He was awarded an honorary degree by the University of Pavia in 1998.
He is a recipient of the 1997 National Medal of Technology, the 2001 Charles Stark Draper Prize from the National Academy of Engineering, the 2002 Prince of Asturias Award, and the 2004 A. M. Turing Award from the Association for Computing Machinery. Kahn received the 2003 Digital ID World award for the Digital Object Architecture as a significant contribution (technology, policy or social) to the digital identity industry.
In 2005 he was awarded the Townsend Harris Medal from the Alumni Association of the City College of New York, the Presidential Medal of Freedom, and the C & C Prize in Tokyo, Japan.
He was inducted into the National Inventors Hall of Fame in May 2006.
He was inducted as a Fellow of the Computer History Museum in 2006 "for pioneering technical contributions to internetworking and for leadership in the application of networks to scientific research."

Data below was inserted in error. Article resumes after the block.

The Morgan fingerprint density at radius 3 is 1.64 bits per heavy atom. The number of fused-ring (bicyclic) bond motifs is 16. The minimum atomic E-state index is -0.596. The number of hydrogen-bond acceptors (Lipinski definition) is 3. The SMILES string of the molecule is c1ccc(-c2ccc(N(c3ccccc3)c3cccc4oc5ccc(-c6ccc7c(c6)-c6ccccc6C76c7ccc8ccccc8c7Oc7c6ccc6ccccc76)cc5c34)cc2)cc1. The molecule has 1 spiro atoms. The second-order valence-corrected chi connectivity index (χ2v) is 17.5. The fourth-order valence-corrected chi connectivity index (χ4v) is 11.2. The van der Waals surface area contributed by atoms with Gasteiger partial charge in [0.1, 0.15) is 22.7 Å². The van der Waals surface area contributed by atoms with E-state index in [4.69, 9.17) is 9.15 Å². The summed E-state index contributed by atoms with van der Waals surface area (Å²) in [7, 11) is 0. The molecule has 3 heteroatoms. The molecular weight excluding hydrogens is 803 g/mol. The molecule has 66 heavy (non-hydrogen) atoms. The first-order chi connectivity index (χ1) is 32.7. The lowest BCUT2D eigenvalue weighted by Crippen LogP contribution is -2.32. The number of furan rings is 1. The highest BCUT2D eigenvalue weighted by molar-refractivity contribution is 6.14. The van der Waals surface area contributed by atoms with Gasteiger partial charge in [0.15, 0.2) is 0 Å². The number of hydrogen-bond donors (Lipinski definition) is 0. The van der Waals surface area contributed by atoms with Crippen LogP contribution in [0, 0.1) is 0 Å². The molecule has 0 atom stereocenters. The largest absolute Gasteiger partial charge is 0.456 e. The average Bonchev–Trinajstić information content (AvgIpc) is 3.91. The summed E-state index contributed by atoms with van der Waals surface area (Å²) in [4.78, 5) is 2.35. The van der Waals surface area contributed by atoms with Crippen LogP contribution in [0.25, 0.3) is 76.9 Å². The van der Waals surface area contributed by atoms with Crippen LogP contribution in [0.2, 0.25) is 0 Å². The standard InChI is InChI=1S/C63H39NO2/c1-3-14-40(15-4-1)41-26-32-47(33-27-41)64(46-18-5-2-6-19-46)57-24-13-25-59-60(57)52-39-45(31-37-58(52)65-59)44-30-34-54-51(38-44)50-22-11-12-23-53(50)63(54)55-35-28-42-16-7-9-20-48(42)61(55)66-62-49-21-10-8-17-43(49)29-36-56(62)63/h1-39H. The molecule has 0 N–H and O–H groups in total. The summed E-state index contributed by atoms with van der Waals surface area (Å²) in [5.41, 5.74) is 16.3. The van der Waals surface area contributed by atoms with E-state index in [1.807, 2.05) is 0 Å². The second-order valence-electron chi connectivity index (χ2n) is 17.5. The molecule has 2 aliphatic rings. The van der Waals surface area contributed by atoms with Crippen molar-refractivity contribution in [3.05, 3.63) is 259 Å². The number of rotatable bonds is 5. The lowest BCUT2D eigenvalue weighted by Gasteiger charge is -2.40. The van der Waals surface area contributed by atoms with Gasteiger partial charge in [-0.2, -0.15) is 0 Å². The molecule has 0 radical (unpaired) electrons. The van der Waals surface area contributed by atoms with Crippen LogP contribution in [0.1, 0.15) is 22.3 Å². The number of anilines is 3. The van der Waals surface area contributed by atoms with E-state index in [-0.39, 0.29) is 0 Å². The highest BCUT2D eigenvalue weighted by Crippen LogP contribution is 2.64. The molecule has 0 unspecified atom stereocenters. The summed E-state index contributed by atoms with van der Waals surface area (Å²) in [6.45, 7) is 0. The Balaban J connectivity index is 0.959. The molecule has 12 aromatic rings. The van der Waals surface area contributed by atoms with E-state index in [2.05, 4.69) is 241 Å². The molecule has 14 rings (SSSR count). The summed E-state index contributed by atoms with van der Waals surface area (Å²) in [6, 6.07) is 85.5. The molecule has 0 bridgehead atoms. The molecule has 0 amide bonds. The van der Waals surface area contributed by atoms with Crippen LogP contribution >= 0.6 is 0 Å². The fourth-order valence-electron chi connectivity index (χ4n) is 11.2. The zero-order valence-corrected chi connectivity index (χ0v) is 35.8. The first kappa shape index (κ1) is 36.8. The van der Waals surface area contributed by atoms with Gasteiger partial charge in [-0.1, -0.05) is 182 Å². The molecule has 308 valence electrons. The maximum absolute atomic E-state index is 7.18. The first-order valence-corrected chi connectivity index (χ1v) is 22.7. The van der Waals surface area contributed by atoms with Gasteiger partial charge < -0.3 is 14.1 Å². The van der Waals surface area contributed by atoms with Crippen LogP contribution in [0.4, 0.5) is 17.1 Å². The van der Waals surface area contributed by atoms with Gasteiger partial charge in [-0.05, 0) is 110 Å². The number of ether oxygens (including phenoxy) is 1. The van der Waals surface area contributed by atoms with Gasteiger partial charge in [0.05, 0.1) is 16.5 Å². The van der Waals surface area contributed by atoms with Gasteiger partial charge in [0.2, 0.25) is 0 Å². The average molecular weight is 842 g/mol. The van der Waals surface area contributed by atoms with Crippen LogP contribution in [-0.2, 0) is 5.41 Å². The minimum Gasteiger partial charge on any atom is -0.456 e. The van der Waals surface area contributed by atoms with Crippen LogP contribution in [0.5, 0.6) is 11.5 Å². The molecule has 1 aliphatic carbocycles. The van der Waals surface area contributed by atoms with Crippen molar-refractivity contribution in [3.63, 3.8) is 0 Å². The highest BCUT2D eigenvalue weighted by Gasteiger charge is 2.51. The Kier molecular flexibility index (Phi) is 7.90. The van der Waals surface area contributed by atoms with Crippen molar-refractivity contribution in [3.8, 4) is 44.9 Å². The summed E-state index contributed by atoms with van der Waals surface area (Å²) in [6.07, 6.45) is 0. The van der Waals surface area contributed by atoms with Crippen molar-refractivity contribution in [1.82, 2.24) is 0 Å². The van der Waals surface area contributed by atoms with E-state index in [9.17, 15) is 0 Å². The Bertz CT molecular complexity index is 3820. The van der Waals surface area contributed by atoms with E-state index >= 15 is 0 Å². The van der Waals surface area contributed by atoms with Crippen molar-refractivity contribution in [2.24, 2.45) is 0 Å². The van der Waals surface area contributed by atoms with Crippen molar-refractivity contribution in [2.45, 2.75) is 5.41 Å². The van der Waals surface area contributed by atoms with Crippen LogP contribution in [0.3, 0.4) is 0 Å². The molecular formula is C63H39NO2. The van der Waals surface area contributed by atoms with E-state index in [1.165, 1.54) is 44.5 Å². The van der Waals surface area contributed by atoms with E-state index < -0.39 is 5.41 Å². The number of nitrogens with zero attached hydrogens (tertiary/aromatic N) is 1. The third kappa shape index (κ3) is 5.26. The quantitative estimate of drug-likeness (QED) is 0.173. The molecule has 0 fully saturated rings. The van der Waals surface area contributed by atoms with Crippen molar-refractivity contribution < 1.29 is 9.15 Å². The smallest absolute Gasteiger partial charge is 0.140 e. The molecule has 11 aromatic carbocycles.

He was awarded the 2008 Japan Prize for his work in "Information Communication Theory and Technology" (together with Vinton Cerf).
- In 2001 he was inducted as a Fellow of the Association for Computing Machinery.
- Robert Kahn and Vinton Cerf were each inducted as an Honorary Fellow of the Society for Technical Communication (STC) in May 2006.
The duo were also awarded with the Harold Pender Award, the highest honor awarded by the University of Pennsylvania School Engineering and Applied Sciences, in February 2010.
Kahn has received honorary degrees from Princeton University, University of Pavia, ETH Zurich, University of Maryland, George Mason University, the University of Central Florida and the University of Pisa, and an honorary fellowship from University College, London.
In 2012 he was also recognized as honorary doctor of Saint Petersburg National Research University of Information Technologies, Mechanics and Optics.
- Oral History of Robert KahnArchived July 7, 2010 at the Wayback Machine
- Who's who in Frontiers of Science and Technology
- Paid Notice: Deaths KAHN, LAWRENCE - New York Times. Nytimes.com (1999-04-30). Retrieved on 2013-07-24.
- CBI oral history interview with Robert E. Kahn
- "CNRI Officers nd Directors". CNRI. Retrieved 2009-02-25.
- "Robert E Kahn". A. M. Turing Award. ACM. 2004. Retrieved 2010-01-23.